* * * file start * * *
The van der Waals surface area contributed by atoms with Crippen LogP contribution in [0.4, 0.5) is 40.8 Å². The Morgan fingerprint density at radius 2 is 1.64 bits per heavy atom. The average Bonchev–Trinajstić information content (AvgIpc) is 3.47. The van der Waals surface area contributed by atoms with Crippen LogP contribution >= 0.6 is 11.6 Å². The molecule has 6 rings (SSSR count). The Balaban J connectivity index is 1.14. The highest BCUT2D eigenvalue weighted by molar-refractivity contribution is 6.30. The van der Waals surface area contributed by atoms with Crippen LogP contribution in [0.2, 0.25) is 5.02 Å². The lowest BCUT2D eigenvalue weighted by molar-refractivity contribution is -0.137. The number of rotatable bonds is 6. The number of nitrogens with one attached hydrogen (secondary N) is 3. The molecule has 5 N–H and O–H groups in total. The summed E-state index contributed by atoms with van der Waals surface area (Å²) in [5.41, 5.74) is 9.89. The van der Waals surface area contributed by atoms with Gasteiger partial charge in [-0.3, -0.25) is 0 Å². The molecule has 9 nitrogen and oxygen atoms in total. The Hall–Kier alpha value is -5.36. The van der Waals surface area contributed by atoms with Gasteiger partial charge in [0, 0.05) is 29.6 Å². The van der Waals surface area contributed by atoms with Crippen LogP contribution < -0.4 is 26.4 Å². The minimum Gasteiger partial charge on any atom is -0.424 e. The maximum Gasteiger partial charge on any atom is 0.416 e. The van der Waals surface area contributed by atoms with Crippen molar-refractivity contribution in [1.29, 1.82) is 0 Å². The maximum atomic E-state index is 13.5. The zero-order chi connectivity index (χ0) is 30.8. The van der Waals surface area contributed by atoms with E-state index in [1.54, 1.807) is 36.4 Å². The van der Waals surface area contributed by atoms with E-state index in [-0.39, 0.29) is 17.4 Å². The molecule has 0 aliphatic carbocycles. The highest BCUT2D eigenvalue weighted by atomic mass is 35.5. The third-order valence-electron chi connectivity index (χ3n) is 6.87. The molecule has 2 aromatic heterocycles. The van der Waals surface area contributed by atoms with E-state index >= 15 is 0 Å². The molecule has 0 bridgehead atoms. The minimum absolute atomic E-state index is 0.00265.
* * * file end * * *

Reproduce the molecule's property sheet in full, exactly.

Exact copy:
The van der Waals surface area contributed by atoms with Crippen LogP contribution in [0.4, 0.5) is 40.8 Å². The Morgan fingerprint density at radius 2 is 1.64 bits per heavy atom. The average Bonchev–Trinajstić information content (AvgIpc) is 3.47. The van der Waals surface area contributed by atoms with Crippen LogP contribution >= 0.6 is 11.6 Å². The molecule has 6 rings (SSSR count). The Balaban J connectivity index is 1.14. The highest BCUT2D eigenvalue weighted by molar-refractivity contribution is 6.30. The van der Waals surface area contributed by atoms with Crippen LogP contribution in [0.2, 0.25) is 5.02 Å². The lowest BCUT2D eigenvalue weighted by molar-refractivity contribution is -0.137. The number of rotatable bonds is 6. The number of nitrogens with one attached hydrogen (secondary N) is 3. The molecule has 5 N–H and O–H groups in total. The summed E-state index contributed by atoms with van der Waals surface area (Å²) in [5.41, 5.74) is 9.89. The van der Waals surface area contributed by atoms with Gasteiger partial charge in [-0.3, -0.25) is 0 Å². The molecule has 9 nitrogen and oxygen atoms in total. The Hall–Kier alpha value is -5.36. The van der Waals surface area contributed by atoms with Gasteiger partial charge in [0, 0.05) is 29.6 Å². The van der Waals surface area contributed by atoms with Crippen LogP contribution < -0.4 is 26.4 Å². The minimum Gasteiger partial charge on any atom is -0.424 e. The maximum Gasteiger partial charge on any atom is 0.416 e. The van der Waals surface area contributed by atoms with Crippen molar-refractivity contribution in [1.29, 1.82) is 0 Å². The maximum atomic E-state index is 13.5. The zero-order chi connectivity index (χ0) is 30.8. The van der Waals surface area contributed by atoms with E-state index in [1.54, 1.807) is 36.4 Å². The van der Waals surface area contributed by atoms with E-state index in [-0.39, 0.29) is 17.4 Å². The molecule has 0 aliphatic carbocycles. The highest BCUT2D eigenvalue weighted by atomic mass is 35.5. The third-order valence-electron chi connectivity index (χ3n) is 6.87. The molecule has 2 aromatic heterocycles. The van der Waals surface area contributed by atoms with E-state index >= 15 is 0 Å². The molecule has 0 bridgehead atoms. The minimum absolute atomic E-state index is 0.00265.